The Marines will have the first four-star African American general in their history

General Langley, the first African American to become a four-star general in the history of the seas

The Lieutenant General Michael Langley He began his career in the Marine Corps, commonly known as the Marine Corps, 35 years ago. Three and a half decades later, he made history by being promoted to one of the highest ranks in the United States Army.

As always in these cases, The Senate must confirm that a member of the army attains the rank of four-star general. Without opposition, Congress confirmed this and his case signs before and after due to He is the first African American person to achieve this rank in 246 years of Marine Corps history. From now on, he will be responsible for the national military force in Africa as the head of the US Africa Command.

Langley was born in Shreveport, Louisiana, and she The son of an officer in the country’s Air Force. During his military career, Langley lived all over the world, from various points in Asia and Europe, as well as an extended period in wartime Afghanistan.

Last year, the former head of the Naval Command in Europe and Africa was fired for making racist insults against African Americans.. As a way to close the cycle, it is now Langley who will officially replace him in Africa, although since then he has already been carrying out the work on a temporary basis. As of last year, he was one of only six African American generals in the Marine Corps.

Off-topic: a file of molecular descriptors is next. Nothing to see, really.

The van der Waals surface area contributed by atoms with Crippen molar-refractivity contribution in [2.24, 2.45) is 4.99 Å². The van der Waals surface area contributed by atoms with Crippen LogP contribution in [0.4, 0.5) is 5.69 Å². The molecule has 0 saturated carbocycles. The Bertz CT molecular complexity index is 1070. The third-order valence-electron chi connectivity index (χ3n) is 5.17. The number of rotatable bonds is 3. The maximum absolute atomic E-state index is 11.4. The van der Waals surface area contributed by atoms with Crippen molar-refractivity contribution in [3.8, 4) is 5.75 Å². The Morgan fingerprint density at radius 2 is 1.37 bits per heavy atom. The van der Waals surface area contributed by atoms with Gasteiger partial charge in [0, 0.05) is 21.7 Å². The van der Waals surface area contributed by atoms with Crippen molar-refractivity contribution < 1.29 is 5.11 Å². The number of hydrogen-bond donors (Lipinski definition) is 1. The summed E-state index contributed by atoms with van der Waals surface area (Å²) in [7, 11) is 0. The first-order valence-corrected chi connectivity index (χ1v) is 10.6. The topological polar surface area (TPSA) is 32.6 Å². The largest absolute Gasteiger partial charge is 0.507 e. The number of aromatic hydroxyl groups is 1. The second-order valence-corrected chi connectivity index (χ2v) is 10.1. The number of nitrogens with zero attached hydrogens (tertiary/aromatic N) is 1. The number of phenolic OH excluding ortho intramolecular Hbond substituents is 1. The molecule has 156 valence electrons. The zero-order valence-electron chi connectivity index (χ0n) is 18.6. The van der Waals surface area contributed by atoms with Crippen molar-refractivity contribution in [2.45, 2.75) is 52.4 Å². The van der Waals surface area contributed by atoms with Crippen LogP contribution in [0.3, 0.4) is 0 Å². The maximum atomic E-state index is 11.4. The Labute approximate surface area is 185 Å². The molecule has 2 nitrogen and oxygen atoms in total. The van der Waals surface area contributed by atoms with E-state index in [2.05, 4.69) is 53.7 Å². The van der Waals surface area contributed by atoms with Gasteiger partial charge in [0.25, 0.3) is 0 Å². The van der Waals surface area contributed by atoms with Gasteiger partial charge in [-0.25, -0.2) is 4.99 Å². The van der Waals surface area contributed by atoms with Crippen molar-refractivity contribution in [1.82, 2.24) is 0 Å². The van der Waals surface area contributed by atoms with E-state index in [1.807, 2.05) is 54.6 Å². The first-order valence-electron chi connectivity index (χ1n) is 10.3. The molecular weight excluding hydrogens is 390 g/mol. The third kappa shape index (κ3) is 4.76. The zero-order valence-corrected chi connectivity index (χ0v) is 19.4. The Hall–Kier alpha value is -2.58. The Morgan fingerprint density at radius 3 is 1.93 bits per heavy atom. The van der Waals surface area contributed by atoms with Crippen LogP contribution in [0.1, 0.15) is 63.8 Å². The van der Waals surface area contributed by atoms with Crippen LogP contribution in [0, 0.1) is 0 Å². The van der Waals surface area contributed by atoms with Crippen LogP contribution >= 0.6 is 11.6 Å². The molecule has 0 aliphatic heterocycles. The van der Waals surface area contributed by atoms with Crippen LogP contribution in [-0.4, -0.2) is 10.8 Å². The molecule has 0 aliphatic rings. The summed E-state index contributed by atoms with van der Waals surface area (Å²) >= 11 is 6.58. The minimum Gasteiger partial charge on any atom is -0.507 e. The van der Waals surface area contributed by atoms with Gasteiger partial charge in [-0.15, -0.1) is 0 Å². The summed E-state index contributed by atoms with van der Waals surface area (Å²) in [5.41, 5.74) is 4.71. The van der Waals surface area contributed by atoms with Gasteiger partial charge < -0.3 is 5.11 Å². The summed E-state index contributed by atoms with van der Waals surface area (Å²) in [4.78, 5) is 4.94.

In addition, Langley has a file Distinguished academic career. He has two postgraduate degrees, one in National Security Strategic Studies and the other in Strategic Studies, both from top military universities.

Diversity in the military, especially in the higher ranks, has been a long-standing problem in the United States. In 1948, President Harry Truman opened the military to members of all races without discrimination.

General Langley will lead the Marines in Africa
General Langley will lead the Marines in Africa

According to research by the Council on Foreign Relations, to this day, In the higher ranks of the military, such as generals in the Army, Army, Marines, or Admirals in the Coast Guard and Navy, 80 percent of these positions are held predominantly by white men.

“Ninety-nine percent of my experience rising through the ranks has been positive and can be described as opportunities to excel and succeed. As for adversity, it was there at times. They were always learning experiences for me. But they were few and far between in timeLangley told Military Magazine.

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